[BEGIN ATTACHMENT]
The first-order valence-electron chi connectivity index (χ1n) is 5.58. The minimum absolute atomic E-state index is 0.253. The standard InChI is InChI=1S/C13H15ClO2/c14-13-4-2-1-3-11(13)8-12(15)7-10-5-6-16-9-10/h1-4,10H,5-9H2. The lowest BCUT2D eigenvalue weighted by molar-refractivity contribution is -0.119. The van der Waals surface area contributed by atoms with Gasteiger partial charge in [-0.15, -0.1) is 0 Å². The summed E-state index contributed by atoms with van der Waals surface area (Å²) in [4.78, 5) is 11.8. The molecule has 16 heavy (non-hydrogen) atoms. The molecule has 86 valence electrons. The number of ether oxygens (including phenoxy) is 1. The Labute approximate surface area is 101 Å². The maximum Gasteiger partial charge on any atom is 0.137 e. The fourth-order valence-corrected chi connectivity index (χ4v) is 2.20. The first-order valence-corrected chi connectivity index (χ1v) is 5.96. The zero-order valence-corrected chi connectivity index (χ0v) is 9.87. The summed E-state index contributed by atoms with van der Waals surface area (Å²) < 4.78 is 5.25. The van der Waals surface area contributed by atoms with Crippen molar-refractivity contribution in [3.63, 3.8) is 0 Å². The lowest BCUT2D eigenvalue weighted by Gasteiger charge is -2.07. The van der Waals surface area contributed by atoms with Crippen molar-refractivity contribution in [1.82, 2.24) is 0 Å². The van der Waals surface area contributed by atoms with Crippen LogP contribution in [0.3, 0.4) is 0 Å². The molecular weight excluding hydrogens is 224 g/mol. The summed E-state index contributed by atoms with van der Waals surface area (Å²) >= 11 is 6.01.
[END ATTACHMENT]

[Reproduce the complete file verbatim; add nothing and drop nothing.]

The first-order valence-electron chi connectivity index (χ1n) is 5.58. The minimum absolute atomic E-state index is 0.253. The standard InChI is InChI=1S/C13H15ClO2/c14-13-4-2-1-3-11(13)8-12(15)7-10-5-6-16-9-10/h1-4,10H,5-9H2. The lowest BCUT2D eigenvalue weighted by molar-refractivity contribution is -0.119. The van der Waals surface area contributed by atoms with Gasteiger partial charge in [-0.15, -0.1) is 0 Å². The summed E-state index contributed by atoms with van der Waals surface area (Å²) in [4.78, 5) is 11.8. The molecule has 16 heavy (non-hydrogen) atoms. The molecule has 86 valence electrons. The number of ether oxygens (including phenoxy) is 1. The Labute approximate surface area is 101 Å². The maximum Gasteiger partial charge on any atom is 0.137 e. The fourth-order valence-corrected chi connectivity index (χ4v) is 2.20. The first-order valence-corrected chi connectivity index (χ1v) is 5.96. The zero-order valence-corrected chi connectivity index (χ0v) is 9.87. The summed E-state index contributed by atoms with van der Waals surface area (Å²) < 4.78 is 5.25. The van der Waals surface area contributed by atoms with Crippen molar-refractivity contribution in [3.63, 3.8) is 0 Å². The lowest BCUT2D eigenvalue weighted by Gasteiger charge is -2.07. The van der Waals surface area contributed by atoms with Crippen molar-refractivity contribution in [1.82, 2.24) is 0 Å². The van der Waals surface area contributed by atoms with Crippen LogP contribution in [0.3, 0.4) is 0 Å². The molecular weight excluding hydrogens is 224 g/mol. The summed E-state index contributed by atoms with van der Waals surface area (Å²) >= 11 is 6.01.